Councils do not make a profit out of car parking fees as every penny raised from motorists has to go back into "transport related things" like road maintenance and free bus passes, a local councillor told Daybreak.
Peter Fleming, who is also a spokesman for the Local Government Association, hit out at reports which said councils raked in almost £600m from parking charges over the last year.
"The RAC report calls is a profit. Well of course, councils do not make a profit. Councils use that money to provide services that we all use."
He continued: "What councils have to do, by law, is any money they raise by street parking...has to be spent on transport related things."
The AA has hit out at councils who use parking charges to bring in extra cash, calling it "no surprise" the four authorities making the most money are in London.
The care insurer's President Edmund King blamed CCTV for helping some councils "ramp up" parking charges.
Figures used by the RAC to show how much money is paid in parking charges "peddles the myth" councils use them to make a profit, according to the Local Government Association.
Peter Box, chairman of the Local Government Association's economy and transport board, said the money generated when back into parking services or was used to bring "our dilapidated road network up to scratch".
According to the RAC, the 10 councils making the most profit from parking charges are:
- 1. Westminster, £39.70 million
- 2. Kensington & Chelsea, west London, £30.44 million
- 3. Camden, north London, £23.,53 million
- 4. Hammersmith & Fulham, west London, £19,39 million
- 5. Brighton & Hove, £16.25 million
- 6, Wandsworth, south London, £15.89 million
- 7. Lambeth, south London, £12.00 million
- 8, Nottingham City, £11,79 million
- 9. Manchester, £8,78 million
- 10. Islington, north London, £8.21 million
Councils raked in the cash last year thanks to parking charges, according the RAC Foundation.
Local authorities across England generated a combined profit of £594 million from their on and off-street parking operations throughout 2012/13, the foundation said.
Quoting data from the department of communities and local government, the RAC said there was a 5% increase of the surplus of £565 million from the previous year.
Only 52 of the 353 councils in England reported a deficit in 2012/13.
RAC Foundation director Professor Stephen Glaister said: "There's no disputing the figures we have looked at. They are the numbers the councils themselves submit to central government.
He added: "What's more, council budgets show that the surplus for the current year is set to be higher."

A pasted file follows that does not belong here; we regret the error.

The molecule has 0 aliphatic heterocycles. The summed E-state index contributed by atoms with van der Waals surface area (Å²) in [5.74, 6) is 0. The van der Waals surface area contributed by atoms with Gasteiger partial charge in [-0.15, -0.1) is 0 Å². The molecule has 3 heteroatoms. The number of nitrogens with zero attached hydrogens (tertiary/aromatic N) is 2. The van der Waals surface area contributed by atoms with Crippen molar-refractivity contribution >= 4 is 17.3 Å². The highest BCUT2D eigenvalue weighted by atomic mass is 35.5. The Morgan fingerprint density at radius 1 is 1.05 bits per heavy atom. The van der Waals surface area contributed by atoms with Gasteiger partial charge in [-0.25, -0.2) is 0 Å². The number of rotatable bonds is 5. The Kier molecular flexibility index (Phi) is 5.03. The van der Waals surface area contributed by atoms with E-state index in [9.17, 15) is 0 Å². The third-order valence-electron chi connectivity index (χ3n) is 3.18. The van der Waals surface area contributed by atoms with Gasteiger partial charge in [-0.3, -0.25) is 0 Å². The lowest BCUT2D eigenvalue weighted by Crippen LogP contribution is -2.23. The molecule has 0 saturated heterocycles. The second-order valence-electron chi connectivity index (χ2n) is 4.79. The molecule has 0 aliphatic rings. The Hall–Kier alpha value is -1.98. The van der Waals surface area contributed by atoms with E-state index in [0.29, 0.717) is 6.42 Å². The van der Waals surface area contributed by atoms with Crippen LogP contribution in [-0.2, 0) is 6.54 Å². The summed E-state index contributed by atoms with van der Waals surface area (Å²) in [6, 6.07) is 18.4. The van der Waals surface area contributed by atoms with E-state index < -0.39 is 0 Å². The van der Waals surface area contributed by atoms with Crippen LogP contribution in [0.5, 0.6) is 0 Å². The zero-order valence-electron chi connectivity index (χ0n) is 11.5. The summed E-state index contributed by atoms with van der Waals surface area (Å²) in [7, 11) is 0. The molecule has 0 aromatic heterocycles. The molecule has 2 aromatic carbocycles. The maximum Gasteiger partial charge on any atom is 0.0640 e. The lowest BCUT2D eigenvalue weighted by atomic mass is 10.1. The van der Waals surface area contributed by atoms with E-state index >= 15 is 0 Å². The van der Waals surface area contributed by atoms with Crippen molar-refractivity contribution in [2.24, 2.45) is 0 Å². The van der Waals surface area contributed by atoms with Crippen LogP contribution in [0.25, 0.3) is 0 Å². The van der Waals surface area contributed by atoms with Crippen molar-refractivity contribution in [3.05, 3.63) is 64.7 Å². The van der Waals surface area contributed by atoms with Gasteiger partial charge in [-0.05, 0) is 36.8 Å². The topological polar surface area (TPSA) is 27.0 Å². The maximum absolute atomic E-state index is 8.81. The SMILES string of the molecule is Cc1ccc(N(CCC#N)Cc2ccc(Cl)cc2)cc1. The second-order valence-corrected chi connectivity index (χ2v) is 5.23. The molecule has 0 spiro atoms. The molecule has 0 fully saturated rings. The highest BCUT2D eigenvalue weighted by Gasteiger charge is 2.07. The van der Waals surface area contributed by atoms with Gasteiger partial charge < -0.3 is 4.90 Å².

Evidence claiming revenue raised from parking fines across the UK totals £30 million each month is "inaccurate" according to the vice-chairman of the Local Government Authority.
David Sparks told Daybreak any money raised from parking fines had to go directly back into "transport initiatives".
A car insurer behind an expose on the revenue brought in by parking fines has warned motorists to double check parking restrictions when visiting a new area.
Managing director of LV= car insurance, John O'Roarke, warned drivers "it is easy to get caught out" and to double check signs before parking.
According to a Freedom of Information (FOI) request launched by car insurer LV=, local councils are issuing more parking tickets on average than they were in 2012:
- Council across the UK now dole out on average, 162 parking tickets per day compared with 154 last year.
- City of Westminster hands out the most parking tickets of any local council. They have issued on average 1,269 tickets daily.
- Birmingham City Council issued the most fixed penalties for parking outside of London, issuing 339 every day.
- Bristol City Council gave out 271 every day.
- More than 284,000 tickets were issued by parking wardens on Sundays between January and May this year - up 13% on the same period last year.
Motorists are coughing up more £30 million each month in parking fines, figures suggest.
A Freedom of Information request launched by car insurer LV= exposed the rise in fines issued to drivers for failing to park properly.
More tickets have been issued this year by councils than in 2012, with a 4% rise on last year, and based on an average amount of £42 per ticket, drivers are now paying over £30 million each month.
Local authorities in England are being told not to make people pay for planning permission just to rent out their drives. Homeowners have welcomed the decision. Martha Fairlie reports.